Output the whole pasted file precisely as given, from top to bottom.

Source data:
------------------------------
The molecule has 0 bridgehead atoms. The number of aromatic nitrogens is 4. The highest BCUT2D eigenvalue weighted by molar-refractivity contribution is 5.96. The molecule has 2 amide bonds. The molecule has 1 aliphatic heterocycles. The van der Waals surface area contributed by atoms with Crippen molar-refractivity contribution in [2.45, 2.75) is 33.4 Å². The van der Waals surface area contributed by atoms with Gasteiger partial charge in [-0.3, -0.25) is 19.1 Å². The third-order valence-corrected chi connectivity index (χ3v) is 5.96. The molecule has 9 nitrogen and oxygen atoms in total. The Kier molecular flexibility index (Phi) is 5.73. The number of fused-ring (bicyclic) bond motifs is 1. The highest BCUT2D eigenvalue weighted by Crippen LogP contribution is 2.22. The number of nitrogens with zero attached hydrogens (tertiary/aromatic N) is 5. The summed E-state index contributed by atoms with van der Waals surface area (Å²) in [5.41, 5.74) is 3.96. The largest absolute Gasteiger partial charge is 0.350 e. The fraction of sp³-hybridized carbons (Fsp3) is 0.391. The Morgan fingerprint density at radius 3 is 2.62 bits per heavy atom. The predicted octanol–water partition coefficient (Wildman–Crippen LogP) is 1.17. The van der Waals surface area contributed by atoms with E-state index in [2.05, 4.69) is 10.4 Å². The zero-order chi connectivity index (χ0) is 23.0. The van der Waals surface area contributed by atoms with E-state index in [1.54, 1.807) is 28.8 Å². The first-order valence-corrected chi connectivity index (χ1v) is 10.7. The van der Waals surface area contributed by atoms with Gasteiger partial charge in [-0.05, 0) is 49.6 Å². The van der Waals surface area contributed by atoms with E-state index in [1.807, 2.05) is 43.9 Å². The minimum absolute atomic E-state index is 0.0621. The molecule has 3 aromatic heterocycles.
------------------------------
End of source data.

The molecule has 0 bridgehead atoms. The number of aromatic nitrogens is 4. The highest BCUT2D eigenvalue weighted by molar-refractivity contribution is 5.96. The molecule has 2 amide bonds. The molecule has 1 aliphatic heterocycles. The van der Waals surface area contributed by atoms with Crippen molar-refractivity contribution in [2.45, 2.75) is 33.4 Å². The van der Waals surface area contributed by atoms with Gasteiger partial charge in [-0.3, -0.25) is 19.1 Å². The third-order valence-corrected chi connectivity index (χ3v) is 5.96. The molecule has 9 nitrogen and oxygen atoms in total. The Kier molecular flexibility index (Phi) is 5.73. The number of fused-ring (bicyclic) bond motifs is 1. The highest BCUT2D eigenvalue weighted by Crippen LogP contribution is 2.22. The number of nitrogens with zero attached hydrogens (tertiary/aromatic N) is 5. The summed E-state index contributed by atoms with van der Waals surface area (Å²) in [5.41, 5.74) is 3.96. The largest absolute Gasteiger partial charge is 0.350 e. The fraction of sp³-hybridized carbons (Fsp3) is 0.391. The Morgan fingerprint density at radius 3 is 2.62 bits per heavy atom. The predicted octanol–water partition coefficient (Wildman–Crippen LogP) is 1.17. The van der Waals surface area contributed by atoms with E-state index in [2.05, 4.69) is 10.4 Å². The zero-order chi connectivity index (χ0) is 23.0. The van der Waals surface area contributed by atoms with E-state index in [1.54, 1.807) is 28.8 Å². The first-order valence-corrected chi connectivity index (χ1v) is 10.7. The van der Waals surface area contributed by atoms with Gasteiger partial charge in [-0.05, 0) is 49.6 Å². The van der Waals surface area contributed by atoms with E-state index in [1.807, 2.05) is 43.9 Å². The minimum absolute atomic E-state index is 0.0621. The molecule has 3 aromatic heterocycles.